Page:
Home » Entrees » Recent Articles:

Honey-Butter Salt and Pepper Wings

February 16, 2017 Appetizer, Entrees, Menu No Comments

I was never a huge fan of easy pickin’ foods that are slathered with sauce. Whenever I grill ribs or chicken, I always opt for a nice dry rub as opposed to brushing it with barbecue sauce. Because of this, chicken wings are not usually on my radar. And when they are, I am very particular on how they are prepared. I don’t like them breaded, I don’t like them fatty and I don’t like them floating in a sauce bath. This past Superbowl weekend, I decided it was time to give it go and figure out how to prepare wings to my liking.

The last time that I had enjoyed wings, they were prepared with just a salt and pepper rub on them, and they were finger-licking good. The salt and pepper blend was baked perfectly into the juicy chicken meat, making the plate of tiny wings and drumsticks truly addicting. This was the recipe that I decided I was going to start with for my game-day party plate.

Te recipe that I used was very simple: 1 teaspoon of salt and 1 teaspoon of pepper, combined, for each pound of wings (which is approximately a dozen wings). Making the adjustments for a larger batch would be simple using the ratio of 1:1:1 (meaning 1 teaspoon salt and 1 teaspoon pepper per 1 pound of wings). The challenge that I had was how to properly cook them. Frying is the traditional method used to cook the perfect crispy and meaty wing, rendering off any of the unnecessary fat. But my preference is almost always baking over frying. However, baking wings often leaves the skin a bit fatty, which is one of my wing no-nos. In order to achieve the desired crispness, you really have to crank your oven temperature up to at least 425˚. While the higher temperature will help achieve the desired texture, the high-heated fat will start to splatter, which will lead to a smoky oven. Not fun if you have a smoke alarm close to your kitchen quarters.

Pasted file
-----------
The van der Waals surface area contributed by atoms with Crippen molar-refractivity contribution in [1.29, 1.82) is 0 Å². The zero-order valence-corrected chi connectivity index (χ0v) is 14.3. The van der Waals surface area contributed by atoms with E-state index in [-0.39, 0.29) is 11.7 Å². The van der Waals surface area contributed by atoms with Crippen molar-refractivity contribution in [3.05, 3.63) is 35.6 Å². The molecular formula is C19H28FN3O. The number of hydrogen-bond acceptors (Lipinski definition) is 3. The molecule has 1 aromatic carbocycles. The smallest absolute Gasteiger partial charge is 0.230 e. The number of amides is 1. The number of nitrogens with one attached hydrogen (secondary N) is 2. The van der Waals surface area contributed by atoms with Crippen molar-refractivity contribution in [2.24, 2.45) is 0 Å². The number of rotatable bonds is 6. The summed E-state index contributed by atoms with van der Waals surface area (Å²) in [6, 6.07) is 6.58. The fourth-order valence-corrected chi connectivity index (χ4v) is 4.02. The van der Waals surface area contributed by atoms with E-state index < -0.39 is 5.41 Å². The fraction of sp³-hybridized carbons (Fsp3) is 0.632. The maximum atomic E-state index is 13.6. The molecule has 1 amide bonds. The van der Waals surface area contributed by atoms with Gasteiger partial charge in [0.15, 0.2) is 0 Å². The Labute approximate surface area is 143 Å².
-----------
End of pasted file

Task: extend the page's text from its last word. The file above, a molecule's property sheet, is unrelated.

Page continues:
This is where celebrity chef Alton Brown’s admirable food and science knowledge comes in to play.